This irreversible global economic integration in capital and now also product markets has been accompanied by impressive growth in the world economy. During the 1990s, global output has expanded by on average of over 3 per cent each year, with developing countries growing at an average of 6% and countries in Asia by an average of 8%.

But in the last year, the trends which accompanied strong growth rates in emerging markets have been reversed.  The end of last year saw a collapse in private capital inflows to emerging markets, leading to dramatic falls in Asian exchange rates and  stock markets – of as much as 80 per cent in some cases.The Asian crisis countries themselves witnessed a turnaround of $70 billion in bank lending with net inflows of $40 billion in 1996 turning to net outflows of over $30 billion in 1997.  And unlike in the case of the Mexico crisis, the reduction in capital flows to the crisis countries was not offset by a reallocation of flows to emerging markets in other regions.

The growth performance of these countries has also gone sharply into reverse – on a scale unprecedented in contemporary economic history. After strong growth in previous years in Asian economies, the economic crisis has been a particularly jarring experience for the citizens of these countries as well as international policy-makers and investors. And with the growing realisation that recovery is taking longer to occur than had been hoped, there has been a significant reassessment of risks to international lending in emerging markets.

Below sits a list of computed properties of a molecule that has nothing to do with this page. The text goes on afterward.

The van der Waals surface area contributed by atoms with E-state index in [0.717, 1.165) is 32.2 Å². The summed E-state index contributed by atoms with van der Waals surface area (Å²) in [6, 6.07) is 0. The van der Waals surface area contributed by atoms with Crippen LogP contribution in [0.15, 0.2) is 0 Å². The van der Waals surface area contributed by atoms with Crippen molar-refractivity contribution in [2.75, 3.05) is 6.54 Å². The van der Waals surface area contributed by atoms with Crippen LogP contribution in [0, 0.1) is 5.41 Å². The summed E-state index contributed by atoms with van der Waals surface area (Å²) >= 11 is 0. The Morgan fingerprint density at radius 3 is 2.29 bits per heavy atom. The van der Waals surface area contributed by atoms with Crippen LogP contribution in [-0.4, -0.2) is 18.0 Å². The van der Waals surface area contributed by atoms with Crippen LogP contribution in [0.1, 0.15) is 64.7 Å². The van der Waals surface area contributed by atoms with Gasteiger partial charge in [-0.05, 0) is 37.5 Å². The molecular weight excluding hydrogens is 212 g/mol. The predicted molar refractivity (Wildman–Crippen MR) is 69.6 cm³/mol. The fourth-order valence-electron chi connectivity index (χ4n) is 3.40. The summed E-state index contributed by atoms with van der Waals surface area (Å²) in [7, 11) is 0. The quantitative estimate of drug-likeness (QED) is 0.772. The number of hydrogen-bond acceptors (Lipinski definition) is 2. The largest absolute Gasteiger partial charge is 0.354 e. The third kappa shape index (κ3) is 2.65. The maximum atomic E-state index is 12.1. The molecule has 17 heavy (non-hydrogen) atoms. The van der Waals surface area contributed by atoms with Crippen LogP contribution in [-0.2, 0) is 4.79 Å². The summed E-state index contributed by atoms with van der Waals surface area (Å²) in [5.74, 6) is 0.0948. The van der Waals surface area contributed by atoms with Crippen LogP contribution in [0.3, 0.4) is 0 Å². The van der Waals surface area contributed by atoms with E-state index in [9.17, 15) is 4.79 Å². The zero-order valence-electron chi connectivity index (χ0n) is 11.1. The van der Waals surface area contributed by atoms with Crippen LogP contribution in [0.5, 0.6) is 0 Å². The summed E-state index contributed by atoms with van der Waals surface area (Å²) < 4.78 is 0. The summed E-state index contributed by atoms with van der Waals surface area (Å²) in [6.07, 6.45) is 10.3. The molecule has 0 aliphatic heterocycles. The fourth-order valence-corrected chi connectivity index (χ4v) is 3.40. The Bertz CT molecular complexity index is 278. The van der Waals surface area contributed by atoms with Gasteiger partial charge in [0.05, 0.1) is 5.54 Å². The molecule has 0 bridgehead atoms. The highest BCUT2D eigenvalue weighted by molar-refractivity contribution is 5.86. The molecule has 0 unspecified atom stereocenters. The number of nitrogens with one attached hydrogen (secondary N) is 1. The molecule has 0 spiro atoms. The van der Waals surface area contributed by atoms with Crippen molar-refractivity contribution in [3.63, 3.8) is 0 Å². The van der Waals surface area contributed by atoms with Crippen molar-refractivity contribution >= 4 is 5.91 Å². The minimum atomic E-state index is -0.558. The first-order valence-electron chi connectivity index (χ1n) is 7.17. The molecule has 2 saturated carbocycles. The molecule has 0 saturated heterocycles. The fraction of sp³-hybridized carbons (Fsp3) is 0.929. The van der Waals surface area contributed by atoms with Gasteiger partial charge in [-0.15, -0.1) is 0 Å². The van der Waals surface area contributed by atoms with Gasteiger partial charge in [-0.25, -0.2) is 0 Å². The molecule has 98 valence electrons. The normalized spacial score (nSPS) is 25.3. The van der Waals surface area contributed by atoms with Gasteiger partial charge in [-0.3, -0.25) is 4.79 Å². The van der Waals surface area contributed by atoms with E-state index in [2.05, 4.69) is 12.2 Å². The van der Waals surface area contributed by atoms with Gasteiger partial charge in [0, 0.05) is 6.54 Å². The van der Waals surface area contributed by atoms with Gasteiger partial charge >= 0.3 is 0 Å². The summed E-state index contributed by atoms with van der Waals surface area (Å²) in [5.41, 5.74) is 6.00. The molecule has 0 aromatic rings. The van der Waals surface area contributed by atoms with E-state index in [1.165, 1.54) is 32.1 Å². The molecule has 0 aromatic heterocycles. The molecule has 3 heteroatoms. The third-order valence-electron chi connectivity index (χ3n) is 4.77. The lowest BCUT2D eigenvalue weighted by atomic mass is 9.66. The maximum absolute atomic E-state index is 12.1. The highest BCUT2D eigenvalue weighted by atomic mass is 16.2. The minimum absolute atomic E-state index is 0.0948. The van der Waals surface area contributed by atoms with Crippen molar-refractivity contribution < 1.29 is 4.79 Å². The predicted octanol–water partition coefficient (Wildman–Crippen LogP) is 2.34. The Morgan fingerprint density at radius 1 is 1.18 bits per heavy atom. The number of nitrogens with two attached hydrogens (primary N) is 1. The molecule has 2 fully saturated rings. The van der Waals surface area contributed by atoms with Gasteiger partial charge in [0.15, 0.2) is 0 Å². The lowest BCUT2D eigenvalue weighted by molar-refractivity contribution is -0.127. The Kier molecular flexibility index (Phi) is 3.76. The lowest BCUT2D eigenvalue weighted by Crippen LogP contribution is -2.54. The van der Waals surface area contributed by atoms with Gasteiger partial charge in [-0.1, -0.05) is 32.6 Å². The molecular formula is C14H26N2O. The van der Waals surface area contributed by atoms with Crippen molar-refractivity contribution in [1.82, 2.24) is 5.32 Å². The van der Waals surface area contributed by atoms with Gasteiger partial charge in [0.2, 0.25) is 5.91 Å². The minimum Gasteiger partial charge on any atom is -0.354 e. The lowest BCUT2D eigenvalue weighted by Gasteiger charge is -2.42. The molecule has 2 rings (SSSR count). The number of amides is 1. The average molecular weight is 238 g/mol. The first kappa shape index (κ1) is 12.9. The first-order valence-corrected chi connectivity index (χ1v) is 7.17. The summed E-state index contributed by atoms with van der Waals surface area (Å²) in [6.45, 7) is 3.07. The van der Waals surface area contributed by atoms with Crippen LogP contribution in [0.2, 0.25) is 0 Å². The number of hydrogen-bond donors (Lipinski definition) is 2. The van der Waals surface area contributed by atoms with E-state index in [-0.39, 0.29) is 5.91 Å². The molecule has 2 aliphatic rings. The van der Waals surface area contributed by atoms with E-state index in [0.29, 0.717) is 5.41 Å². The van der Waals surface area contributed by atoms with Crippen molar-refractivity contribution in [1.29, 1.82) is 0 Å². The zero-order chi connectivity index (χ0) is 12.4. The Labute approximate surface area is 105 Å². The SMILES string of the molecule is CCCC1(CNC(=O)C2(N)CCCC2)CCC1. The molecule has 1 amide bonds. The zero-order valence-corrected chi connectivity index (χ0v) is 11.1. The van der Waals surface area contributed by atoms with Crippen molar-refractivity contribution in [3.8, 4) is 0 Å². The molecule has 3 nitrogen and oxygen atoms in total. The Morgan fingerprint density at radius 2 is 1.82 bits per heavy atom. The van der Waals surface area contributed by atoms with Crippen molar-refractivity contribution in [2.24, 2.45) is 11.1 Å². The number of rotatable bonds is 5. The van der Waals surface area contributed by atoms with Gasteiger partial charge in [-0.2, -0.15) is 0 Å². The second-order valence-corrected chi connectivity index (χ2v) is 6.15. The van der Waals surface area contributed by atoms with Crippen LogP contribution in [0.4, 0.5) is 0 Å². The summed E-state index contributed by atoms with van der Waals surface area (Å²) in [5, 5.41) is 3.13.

It is right for policy makers to admit that the causes of these complex events are not yet fully understood and will require continued  analysis.  Moreover, the factors explaining the onset of economic difficulties and loss of investor confidence in each of the countries affected are different, and it would be wrong to engage in misleading generalisations.

In Thailand, for example, the first country to be affected, the immediate cause of  the economic downturn was an unsustainable asset price boom, compounded by macroeconomic policy errors, which exacerbated the situation, rather than helping to solve it.

In Indonesia and South Korea by contrast, macroeconomic policy errors were not to blame for the loss of investor confidence, while recent events in Russia represent a particular combination of economic and political instability, leading to a loss of  investor confidence and, in turn, macroeconomic breakdown.

However, some common themes do emerge in all affected countries in Asia. Excessive short–term foreign currency borrowing occurred because of the perception of an absence of currency risk due to exchange rate pegs, implicit and explicit government guarantees and directed lending practices which compounded the inefficient allocation of capital, as well as weak supervision and prudential standards.

Borrowing was in many cases used to finance investment in economically unsound projects and governance in the corporate and financial sectors was often weak. In some cases, currencies became uncompetitive, resulting in large current account deficits. Moreover, when the financial crisis hit, fiscal policy was, in retrospect, kept too tight. However underlying all these factors and at their root, was a lack of transparency in economic statistics and policy making which led to confusion and dented market confidence.